There can be no debate that disarmament is closely linked to development as is security. Disarmament involves – non proliferation and end to arms race, reduction in armaments and military personnel, bilateral, regional and international treaties, other confidence building measures, reduction in military expenditure freeing resources for other development activities. It also involves DDR. All these contribute directly and significantly to enhanced security as well as political economic and social development. Sustainable disarmament is also a precursor and pre-condition for sustainable security and sustainable development. Disarmament leads to lessening of tension, reduces prospect of war and allows people to focus more fully on other developmental challenges.

Mr. Chairman,

Bangladesh, therefore, calls on all member states of the UN big and small, rich and poor, to seriously consider the growing negative trends in the area of disarmament and coordinate their efforts to bring renewed vitality in its pursuit keeping in view the ultimate goal of general and complete disarmament. It should be pursued multilaterally, bilaterally as well as unilaterally. It should be pursued Globally, regionally as well as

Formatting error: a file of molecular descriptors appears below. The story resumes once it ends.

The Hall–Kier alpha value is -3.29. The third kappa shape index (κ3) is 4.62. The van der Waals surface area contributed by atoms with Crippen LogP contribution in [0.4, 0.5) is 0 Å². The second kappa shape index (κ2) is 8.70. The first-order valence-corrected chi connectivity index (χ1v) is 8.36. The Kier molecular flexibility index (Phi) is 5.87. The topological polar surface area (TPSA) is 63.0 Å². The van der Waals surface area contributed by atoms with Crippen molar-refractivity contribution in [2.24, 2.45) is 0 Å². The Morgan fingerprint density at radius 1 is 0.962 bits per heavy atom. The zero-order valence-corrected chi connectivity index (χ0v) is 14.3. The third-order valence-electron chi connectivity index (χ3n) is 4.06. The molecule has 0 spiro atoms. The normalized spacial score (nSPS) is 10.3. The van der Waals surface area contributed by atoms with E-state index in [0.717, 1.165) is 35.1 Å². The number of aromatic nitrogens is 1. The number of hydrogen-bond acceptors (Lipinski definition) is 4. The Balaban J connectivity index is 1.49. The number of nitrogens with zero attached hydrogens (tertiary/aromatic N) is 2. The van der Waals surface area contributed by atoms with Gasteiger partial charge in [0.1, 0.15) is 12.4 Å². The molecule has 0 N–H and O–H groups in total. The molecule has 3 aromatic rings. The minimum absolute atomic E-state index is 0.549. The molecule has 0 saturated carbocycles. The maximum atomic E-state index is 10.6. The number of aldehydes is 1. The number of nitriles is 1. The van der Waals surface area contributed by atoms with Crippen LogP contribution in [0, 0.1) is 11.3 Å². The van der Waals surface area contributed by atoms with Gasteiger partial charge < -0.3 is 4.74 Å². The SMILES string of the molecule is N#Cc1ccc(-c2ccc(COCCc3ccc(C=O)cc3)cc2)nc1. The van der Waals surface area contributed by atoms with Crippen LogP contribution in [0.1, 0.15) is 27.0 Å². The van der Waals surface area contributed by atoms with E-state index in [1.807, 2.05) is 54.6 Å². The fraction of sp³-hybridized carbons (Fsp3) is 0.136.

domestically. To this end my delegation would like to particularly call for a few concrete steps e.g.

i) Revitalization of the Conference on Disarmament by pushing seriously for progress on deadlocked negotiations. The CD should be used as the primary forum to negotiate all global treaties and convention on disarmament. Attempts to by-pass the UN system in such negotiations would give rise to questions of legitimacy and credibility.